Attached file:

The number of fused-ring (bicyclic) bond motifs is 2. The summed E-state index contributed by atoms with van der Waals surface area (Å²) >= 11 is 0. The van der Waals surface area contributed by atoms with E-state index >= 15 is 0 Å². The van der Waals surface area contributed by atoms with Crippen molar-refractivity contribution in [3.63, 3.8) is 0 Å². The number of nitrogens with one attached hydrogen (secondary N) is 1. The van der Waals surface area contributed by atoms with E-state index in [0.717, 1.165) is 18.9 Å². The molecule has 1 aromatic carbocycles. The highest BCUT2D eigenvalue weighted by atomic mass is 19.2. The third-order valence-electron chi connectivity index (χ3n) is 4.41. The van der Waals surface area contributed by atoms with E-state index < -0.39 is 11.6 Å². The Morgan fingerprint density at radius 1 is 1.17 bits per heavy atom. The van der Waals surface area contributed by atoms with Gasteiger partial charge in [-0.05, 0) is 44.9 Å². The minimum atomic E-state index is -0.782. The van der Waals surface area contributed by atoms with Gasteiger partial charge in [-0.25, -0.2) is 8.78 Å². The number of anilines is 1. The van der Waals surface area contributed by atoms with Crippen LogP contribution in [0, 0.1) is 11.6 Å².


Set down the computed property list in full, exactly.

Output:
The number of fused-ring (bicyclic) bond motifs is 2. The summed E-state index contributed by atoms with van der Waals surface area (Å²) >= 11 is 0. The van der Waals surface area contributed by atoms with E-state index >= 15 is 0 Å². The van der Waals surface area contributed by atoms with Crippen molar-refractivity contribution in [3.63, 3.8) is 0 Å². The number of nitrogens with one attached hydrogen (secondary N) is 1. The van der Waals surface area contributed by atoms with E-state index in [0.717, 1.165) is 18.9 Å². The molecule has 1 aromatic carbocycles. The highest BCUT2D eigenvalue weighted by atomic mass is 19.2. The third-order valence-electron chi connectivity index (χ3n) is 4.41. The van der Waals surface area contributed by atoms with E-state index < -0.39 is 11.6 Å². The Morgan fingerprint density at radius 1 is 1.17 bits per heavy atom. The van der Waals surface area contributed by atoms with Gasteiger partial charge in [-0.05, 0) is 44.9 Å². The minimum atomic E-state index is -0.782. The van der Waals surface area contributed by atoms with Gasteiger partial charge in [-0.25, -0.2) is 8.78 Å². The number of anilines is 1. The van der Waals surface area contributed by atoms with Crippen LogP contribution in [0, 0.1) is 11.6 Å².